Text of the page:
"It ended up being that."
Supporting cast turnovers. VCU got to Burke a bit, forcing seven turnovers out of him. A couple of those weren't his fault—in particular I remember one ill-fated backcourt trap that Nik Stauskas led Burke right into—but that's a high number. It's offset by the 5 the rest of the team picked up. Hardaway and Stauskas operated as press relief and auxiliary ballhandling, finishing the day with a 4 to 1 A:TO ratio. Add in Spike's one TO in 15 minutes and that's an impressive job of TO avoidance.
It's an expected job of TO avoidance, mostly. The exception: Hardaway taking the ball up the floor for big chunks of the game without incident was a bonus. It helped that VCU couldn't put one of their flypaper PGs on him with Burke out there and Theus in foul trouble.
A series of missed lane floaters. VCU was hurt early by a series of possessions that ended with their guards—I guess they're all basically guards—getting into the lane, whereupon McGary would help but not really challenge. The resulting short floaters went clang clang clang.
Looking at the box score, might this have been the gameplan? Rob Brandenberg, Melvin Johnson, Briante Weber, and Troy Daniels were a combined 9 of 24 from two, and if you look at those dudes' season averages and squint away a fast break adjustment, that's not far off what you'd expect from that collection of mediocre midrange shooters.
In compensation, VCU suffered a 3/16 night from three, with designated sniper Tony Daniels going 1/9, and got to the line just 6 times, all of those attempts from large-ish folk Treveon Graham and Juvonte Reddic. Graham, VCU's highest-usage player, was limited to eight shot equivalents in 35 minutes. As a team, VCU picked up six assists on 23 made baskets. Michigan had 17 on 31.
The problem with Michigan's D is that they kind of have to give something up. If those are lane runners without a Kobe Assist waiting, that doesn't seem too bad.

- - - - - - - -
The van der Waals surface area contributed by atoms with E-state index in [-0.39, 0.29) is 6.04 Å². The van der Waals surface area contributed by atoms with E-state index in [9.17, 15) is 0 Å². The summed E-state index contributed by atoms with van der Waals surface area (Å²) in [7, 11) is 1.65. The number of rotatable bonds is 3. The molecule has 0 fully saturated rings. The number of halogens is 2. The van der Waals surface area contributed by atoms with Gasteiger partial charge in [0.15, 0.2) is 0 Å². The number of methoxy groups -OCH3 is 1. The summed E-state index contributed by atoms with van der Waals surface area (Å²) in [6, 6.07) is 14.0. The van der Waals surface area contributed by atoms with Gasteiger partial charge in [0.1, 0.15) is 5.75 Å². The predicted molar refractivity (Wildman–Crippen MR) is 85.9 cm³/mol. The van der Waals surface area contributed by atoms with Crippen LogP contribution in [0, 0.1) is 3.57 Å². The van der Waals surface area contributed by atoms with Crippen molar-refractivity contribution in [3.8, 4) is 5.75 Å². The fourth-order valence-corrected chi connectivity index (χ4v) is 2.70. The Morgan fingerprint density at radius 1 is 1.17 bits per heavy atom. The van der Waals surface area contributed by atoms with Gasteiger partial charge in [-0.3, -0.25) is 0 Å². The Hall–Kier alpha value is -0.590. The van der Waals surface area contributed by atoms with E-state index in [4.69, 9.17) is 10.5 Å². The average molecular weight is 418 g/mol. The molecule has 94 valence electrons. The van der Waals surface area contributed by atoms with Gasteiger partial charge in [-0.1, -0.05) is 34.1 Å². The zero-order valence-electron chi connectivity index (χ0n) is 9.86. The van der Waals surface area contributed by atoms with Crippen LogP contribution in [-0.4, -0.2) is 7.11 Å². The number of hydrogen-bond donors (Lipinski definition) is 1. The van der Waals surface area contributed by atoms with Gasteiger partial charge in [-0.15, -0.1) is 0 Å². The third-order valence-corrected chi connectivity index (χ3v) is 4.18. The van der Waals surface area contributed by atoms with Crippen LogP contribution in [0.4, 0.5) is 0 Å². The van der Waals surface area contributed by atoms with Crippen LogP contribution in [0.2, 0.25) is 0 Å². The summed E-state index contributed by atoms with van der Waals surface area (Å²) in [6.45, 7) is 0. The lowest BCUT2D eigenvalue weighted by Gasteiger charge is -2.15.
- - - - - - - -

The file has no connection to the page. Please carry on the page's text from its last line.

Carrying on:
Behold the power of a withering tourney blowout on Kenpom. VCU rocketed from 22nd to 14th thanks to their Akron annihilation; Michigan providing the Rams the greatest two-game swing in tournament history bounced them up four spots. They are now ahead of Kansas(!) even after the Jayhawks' crunching second half against North Carolina.
All of this is poisoned by Akron playing their game against VCU short four players and the three-standard-dev matchup advantage Michigan had against the Rams, but you guys we're totally beating Kansas! You guys.
I don't think we're going to beat Kansas you guys. They've struggled for 60 of their 80 minutes in the tourney so far, sure. That doesn't change their season-long performance and the looming terror that is Jeff Withey. It seems like their shot is dependent on whether Kansas is a funhouse mirror version of some fourth graders like they were for about 22 minutes against North Carolina or a lethal death machine like they were the final 18 more than anything Michigan does.
I say that in part because turnovers are a persistent Kansas problem. They don't really have a point guard per se; facsimile Elijah Johnson's assist rate is barely above his TO rate. But Michigan does not force turnovers much. Unforced errors from Kansas seem to be make or break for them in this one.
But there's a reason Kenpom has this even. Just as soon as I figure it out I'll let you know about it.